Manitoba expands eligibility for Omicron-specific COVID-19 vaccine to anyone 18 and older
Manitoba’s eligibility for the bivalent COVID-19 vaccine that targets the Omicron variant of the coronavirus has expanded to include anyone over 18, the provincial government announced Wednesday afternoon.
Newly eligible people can start booking appointments to get that updated Moderna vaccine at 9 am on Sept. 22 using the online booking system, a news release says.
For the best immune response, public health officials recommend people wait until at least six months after their last dose before getting the bivalent vaccine.
“We know from the evidence that if you wait a bit longer, that six months duration between your last dose and the booster, you can get a stronger immune response,” Roussin said at a news conference Wednesday afternoon.
The minimum interval between a person’s last dose and the new bivalent booster is three months.
Bivalent vaccines were initially made available on Sept. 2 to Manitobans 65 and older, and Indigenous people 18 and older.
The bivalent vaccine was developed to provide protection against both the original strain of COVID-19 and the Omicron variant.
Public health recommends people due for a booster shot opt for the bivalent vaccine instead of a fourth dose of one of the older vaccines.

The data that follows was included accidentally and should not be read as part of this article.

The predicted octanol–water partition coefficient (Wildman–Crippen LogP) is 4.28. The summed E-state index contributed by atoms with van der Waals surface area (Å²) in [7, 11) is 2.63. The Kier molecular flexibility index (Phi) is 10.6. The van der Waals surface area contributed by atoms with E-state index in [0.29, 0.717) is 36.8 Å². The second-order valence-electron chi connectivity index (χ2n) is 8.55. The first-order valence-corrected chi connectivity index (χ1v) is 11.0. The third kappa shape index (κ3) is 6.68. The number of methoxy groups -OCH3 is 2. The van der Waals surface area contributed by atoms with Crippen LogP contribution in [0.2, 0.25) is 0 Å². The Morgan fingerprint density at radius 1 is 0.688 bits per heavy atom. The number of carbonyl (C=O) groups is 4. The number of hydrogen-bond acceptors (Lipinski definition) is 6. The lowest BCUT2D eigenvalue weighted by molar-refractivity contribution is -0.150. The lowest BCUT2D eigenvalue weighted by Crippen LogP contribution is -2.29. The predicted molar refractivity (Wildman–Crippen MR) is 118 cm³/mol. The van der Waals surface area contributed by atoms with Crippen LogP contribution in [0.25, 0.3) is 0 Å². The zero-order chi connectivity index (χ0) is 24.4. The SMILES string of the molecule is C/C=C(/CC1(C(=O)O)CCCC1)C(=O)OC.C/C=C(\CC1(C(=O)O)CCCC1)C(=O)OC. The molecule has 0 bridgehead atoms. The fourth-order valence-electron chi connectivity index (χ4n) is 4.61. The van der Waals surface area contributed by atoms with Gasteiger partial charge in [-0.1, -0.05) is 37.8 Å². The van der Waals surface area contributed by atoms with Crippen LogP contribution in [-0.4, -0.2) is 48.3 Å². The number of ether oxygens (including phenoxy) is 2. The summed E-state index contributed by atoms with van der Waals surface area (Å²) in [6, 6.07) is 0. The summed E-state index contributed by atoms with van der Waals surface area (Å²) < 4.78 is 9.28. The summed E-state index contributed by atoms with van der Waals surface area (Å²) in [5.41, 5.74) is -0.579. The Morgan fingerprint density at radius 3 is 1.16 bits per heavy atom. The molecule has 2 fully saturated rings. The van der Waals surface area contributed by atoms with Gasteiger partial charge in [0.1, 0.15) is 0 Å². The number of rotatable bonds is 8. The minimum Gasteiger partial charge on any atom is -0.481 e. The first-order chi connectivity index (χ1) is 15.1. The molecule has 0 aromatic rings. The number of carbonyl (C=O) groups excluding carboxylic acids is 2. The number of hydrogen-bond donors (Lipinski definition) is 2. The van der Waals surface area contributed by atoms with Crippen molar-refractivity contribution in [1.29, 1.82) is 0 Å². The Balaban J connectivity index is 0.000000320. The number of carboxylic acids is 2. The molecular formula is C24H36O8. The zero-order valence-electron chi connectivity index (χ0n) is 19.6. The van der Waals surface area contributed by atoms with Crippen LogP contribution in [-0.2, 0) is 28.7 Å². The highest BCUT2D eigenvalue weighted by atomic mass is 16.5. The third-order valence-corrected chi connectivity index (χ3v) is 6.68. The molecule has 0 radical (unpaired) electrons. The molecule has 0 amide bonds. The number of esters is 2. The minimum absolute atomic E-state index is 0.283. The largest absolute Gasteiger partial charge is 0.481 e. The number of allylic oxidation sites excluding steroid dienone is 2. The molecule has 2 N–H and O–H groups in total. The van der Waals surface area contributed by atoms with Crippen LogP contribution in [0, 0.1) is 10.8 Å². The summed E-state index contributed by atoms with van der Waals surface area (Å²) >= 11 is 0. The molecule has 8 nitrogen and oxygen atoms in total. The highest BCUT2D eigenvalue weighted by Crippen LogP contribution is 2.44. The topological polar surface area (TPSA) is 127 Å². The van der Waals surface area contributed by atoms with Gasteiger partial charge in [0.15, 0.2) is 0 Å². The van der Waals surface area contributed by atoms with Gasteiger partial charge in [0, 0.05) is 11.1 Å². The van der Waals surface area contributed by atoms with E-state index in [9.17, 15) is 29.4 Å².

More than 3,200 doses of the bivalent vaccine have been administered in Manitoba as of Sept. 19, the province said.
An awareness campaign will launch next week, encouraging Manitobans to get their bivalent booster.
When Roussin last addressed the public about COVID, he announced plans to roll out vaccines for kids younger than five but dismissed questions about expanding eligibility for those second boosters beyond 50 and older or anyone who is First Nations, Inuit or Métis and at least 30.
The most recent vaccine update came from Atwal earlier this month, when he announced eligibility for the bivalent vaccine.
At the time, Atwal strongly suggested that those who were not yet eligible for the bivalent booster delay getting another shot until they were eligible because of the broader coverage the updated vaccine offers.
The delay contradicted the province’s repeated messaging throughout the pandemic to get vaccinated as soon as possible. Asked about that, Atwal said at the time that the focus was on helping those at highest risk of severe outcomes from COVID.
“There’s such a focus on infection right now occurring but it’s OK to get infected. You’re building your natural immunity, so that’s good. Most people will get an infection. Most Manitobans have had a COVID infection and most Manitobans have done well. “
Some medical professionals quickly spoke up after Atwal’s comments, saying his words minimized the risk of COVID-19 infection, which is not “helpful to people as they try to navigate what personal decisions are right for them.”